Multifunctioning buildings – and indeed districts – also point the way forward for the retail sector. In 2019, traditional retail areas and shopping centres were already suffering from the rise in online shopping, which again was accelerated by the advent of the pandemic. According to Ken Shuttleworth, founder of architecture practice Make, many shopping centres are now worth less than it would cost to demolish them. Mixed areas, on the other hand, are bouncing back.  

I think retail is going to really become more about destinations where you go and eat and drink and enjoy yourself,” he says. “Everybody’s been ordering everything online, much more than they were pre-pandemic and I don’t think people are going to stop doing that. Centres need to be much more mixed-use. That is a fundamental change that we’re seeing.” 

To illustrate the point, Polisano contrasts the current situation around his office in the City of London with what’s happening in Mayfair in the West End. “If you go out, for most of the day you still don’t see a lot of people” in the City, he says. “Mayfair, however, because it’s a mixed-use community, it looks like a normal day. So, mixed use city centres are quite important.” 

A new shape for cities

There is, of course, a role for planning authorities in driving such change, but government – be it at a city or national level – has an even bigger role in other areas. For instance, as cities around the world locked down in early 2020, the volume of traffic on the roads plummeted. Within a matter of days, air quality improved markedly.  

Greener cities with more open spaces and public transport – as envisaged in this Australian tram scheme – will be better placed to hang onto residents and businesses in a post-COVID world. Pic by John Cowper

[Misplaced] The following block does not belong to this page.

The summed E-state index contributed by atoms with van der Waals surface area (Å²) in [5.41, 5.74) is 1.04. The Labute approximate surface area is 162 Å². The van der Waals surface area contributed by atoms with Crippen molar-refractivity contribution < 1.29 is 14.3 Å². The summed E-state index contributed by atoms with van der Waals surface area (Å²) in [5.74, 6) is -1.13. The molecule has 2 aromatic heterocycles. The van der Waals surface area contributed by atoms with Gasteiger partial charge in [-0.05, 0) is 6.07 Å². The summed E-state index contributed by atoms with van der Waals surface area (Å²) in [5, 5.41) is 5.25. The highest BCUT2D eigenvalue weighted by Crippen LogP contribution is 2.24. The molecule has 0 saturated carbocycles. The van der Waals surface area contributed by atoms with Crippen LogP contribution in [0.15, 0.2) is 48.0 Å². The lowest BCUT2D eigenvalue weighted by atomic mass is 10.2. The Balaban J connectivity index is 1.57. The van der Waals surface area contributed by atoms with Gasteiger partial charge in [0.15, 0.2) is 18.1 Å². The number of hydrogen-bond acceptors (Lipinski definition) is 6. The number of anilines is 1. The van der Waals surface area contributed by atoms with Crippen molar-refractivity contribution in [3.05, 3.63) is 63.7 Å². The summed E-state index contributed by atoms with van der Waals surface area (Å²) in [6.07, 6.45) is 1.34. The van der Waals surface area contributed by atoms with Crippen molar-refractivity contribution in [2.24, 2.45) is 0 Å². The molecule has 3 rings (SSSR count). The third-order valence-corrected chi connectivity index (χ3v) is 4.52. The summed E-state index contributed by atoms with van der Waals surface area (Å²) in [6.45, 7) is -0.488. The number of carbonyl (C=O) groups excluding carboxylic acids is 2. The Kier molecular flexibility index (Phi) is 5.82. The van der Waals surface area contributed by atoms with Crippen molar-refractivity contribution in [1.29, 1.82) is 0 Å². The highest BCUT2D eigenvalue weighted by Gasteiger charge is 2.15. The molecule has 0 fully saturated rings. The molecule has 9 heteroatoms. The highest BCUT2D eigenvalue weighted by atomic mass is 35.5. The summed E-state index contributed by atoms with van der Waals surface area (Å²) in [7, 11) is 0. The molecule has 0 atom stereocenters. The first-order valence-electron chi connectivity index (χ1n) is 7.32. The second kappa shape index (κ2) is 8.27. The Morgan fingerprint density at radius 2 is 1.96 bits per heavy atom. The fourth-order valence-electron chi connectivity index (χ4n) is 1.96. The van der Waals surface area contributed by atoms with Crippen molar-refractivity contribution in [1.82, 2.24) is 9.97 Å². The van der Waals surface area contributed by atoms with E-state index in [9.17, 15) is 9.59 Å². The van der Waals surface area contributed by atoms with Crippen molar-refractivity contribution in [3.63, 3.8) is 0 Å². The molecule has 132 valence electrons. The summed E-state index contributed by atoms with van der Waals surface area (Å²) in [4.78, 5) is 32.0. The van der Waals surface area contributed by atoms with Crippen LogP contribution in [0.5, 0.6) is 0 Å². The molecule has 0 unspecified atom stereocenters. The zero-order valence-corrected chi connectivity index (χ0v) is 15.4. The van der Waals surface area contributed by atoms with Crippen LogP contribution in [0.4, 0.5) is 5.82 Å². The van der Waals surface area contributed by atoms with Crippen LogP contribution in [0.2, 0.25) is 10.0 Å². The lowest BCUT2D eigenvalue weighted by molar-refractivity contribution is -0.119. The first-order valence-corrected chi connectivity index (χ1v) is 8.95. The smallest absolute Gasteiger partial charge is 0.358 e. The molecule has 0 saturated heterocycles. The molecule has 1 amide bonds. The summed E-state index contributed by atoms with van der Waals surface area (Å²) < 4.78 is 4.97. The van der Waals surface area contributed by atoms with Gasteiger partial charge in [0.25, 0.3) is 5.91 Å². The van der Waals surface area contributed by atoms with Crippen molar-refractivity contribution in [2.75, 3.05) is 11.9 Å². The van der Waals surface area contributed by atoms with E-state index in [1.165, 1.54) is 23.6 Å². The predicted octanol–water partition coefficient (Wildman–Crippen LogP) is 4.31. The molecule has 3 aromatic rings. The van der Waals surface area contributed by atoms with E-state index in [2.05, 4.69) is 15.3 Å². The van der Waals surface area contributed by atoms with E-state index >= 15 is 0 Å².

Traffic and pollution levels have since increased again, but lockdown provided a glimpse of how more sustainable transport systems could improve the sheer liveability of urban areas. And that awareness – alongside pressing carbon reduction targets – may encourage authorities to look at the potential of new technologies, such as fleets of autonomous electric vehicles, with greater urgency.  

As Alvarez points out, research shows that cars currently spend around 95% of their time parked. For every self-driving car that is deploy optimally, he says, cities could remove eight vehicles from the road – reducing the need for road capacity and parking spaces. “This is going to translate to acres and acres of new space, right in the hearts of dense and expensive cities,” he says.  

“The natural dynamics of urban and real estate economics tells us that developers will leap to grab up this space, but cities will also have an opportunity to utilise it for things like affordable housing or public infrastructure. Cities need to be better prepared for such technological developments and plan their strategies accordingly.” 

If planned for properly, all that space could be used to provide more green infrastructure in city centres, including parks and communal gardens. Such spaces were already highly valued, but in lockdown they became essential for citizens’ health and wellbeing. “We know that there was a flight to the outdoor space and quality of outdoor space,” says Polisano. “I do think there needs to be a shift to recognising that outdoor space is quite important.” 

So, it seems that reports of the city’s demise are greatly exaggerated. However, urban areas will change as a result of the pandemic – and the hope is that they will change for the better. “I think that we still want to live in cities; we still want to work in cities,” says Shuttleworth. “But I think they’re going to be greener. Health and wellbeing have become very important during the pandemic.”